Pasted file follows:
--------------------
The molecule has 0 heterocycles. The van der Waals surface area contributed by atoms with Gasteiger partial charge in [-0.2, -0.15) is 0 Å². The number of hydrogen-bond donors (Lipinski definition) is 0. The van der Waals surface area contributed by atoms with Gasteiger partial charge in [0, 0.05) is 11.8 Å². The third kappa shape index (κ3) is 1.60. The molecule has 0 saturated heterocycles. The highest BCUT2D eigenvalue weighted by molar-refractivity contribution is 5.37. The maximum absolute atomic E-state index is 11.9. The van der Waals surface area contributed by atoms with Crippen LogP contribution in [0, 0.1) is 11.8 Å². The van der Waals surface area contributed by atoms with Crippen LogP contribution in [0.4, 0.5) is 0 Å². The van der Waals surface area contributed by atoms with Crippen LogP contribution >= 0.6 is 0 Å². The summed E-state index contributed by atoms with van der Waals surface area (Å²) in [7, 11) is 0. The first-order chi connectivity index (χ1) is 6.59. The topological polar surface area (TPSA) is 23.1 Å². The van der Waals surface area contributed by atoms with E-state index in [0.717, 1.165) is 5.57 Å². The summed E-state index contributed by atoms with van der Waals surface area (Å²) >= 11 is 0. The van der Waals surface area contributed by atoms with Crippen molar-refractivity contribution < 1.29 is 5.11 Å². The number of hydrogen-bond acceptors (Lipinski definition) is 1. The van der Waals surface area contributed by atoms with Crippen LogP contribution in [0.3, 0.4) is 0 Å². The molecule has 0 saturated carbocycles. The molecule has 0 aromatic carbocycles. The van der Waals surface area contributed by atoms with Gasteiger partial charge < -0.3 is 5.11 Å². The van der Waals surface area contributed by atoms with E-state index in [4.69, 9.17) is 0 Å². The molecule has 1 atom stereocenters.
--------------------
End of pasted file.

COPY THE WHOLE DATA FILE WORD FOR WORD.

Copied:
The molecule has 0 heterocycles. The van der Waals surface area contributed by atoms with Gasteiger partial charge in [-0.2, -0.15) is 0 Å². The number of hydrogen-bond donors (Lipinski definition) is 0. The van der Waals surface area contributed by atoms with Gasteiger partial charge in [0, 0.05) is 11.8 Å². The third kappa shape index (κ3) is 1.60. The molecule has 0 saturated heterocycles. The highest BCUT2D eigenvalue weighted by molar-refractivity contribution is 5.37. The maximum absolute atomic E-state index is 11.9. The van der Waals surface area contributed by atoms with Crippen LogP contribution in [0, 0.1) is 11.8 Å². The van der Waals surface area contributed by atoms with Crippen LogP contribution in [0.4, 0.5) is 0 Å². The van der Waals surface area contributed by atoms with Crippen LogP contribution >= 0.6 is 0 Å². The summed E-state index contributed by atoms with van der Waals surface area (Å²) in [7, 11) is 0. The first-order chi connectivity index (χ1) is 6.59. The topological polar surface area (TPSA) is 23.1 Å². The van der Waals surface area contributed by atoms with E-state index in [0.717, 1.165) is 5.57 Å². The summed E-state index contributed by atoms with van der Waals surface area (Å²) >= 11 is 0. The van der Waals surface area contributed by atoms with Crippen molar-refractivity contribution < 1.29 is 5.11 Å². The number of hydrogen-bond acceptors (Lipinski definition) is 1. The van der Waals surface area contributed by atoms with Crippen LogP contribution in [0.3, 0.4) is 0 Å². The molecule has 0 saturated carbocycles. The molecule has 0 aromatic carbocycles. The van der Waals surface area contributed by atoms with Gasteiger partial charge < -0.3 is 5.11 Å². The van der Waals surface area contributed by atoms with E-state index in [4.69, 9.17) is 0 Å². The molecule has 1 atom stereocenters.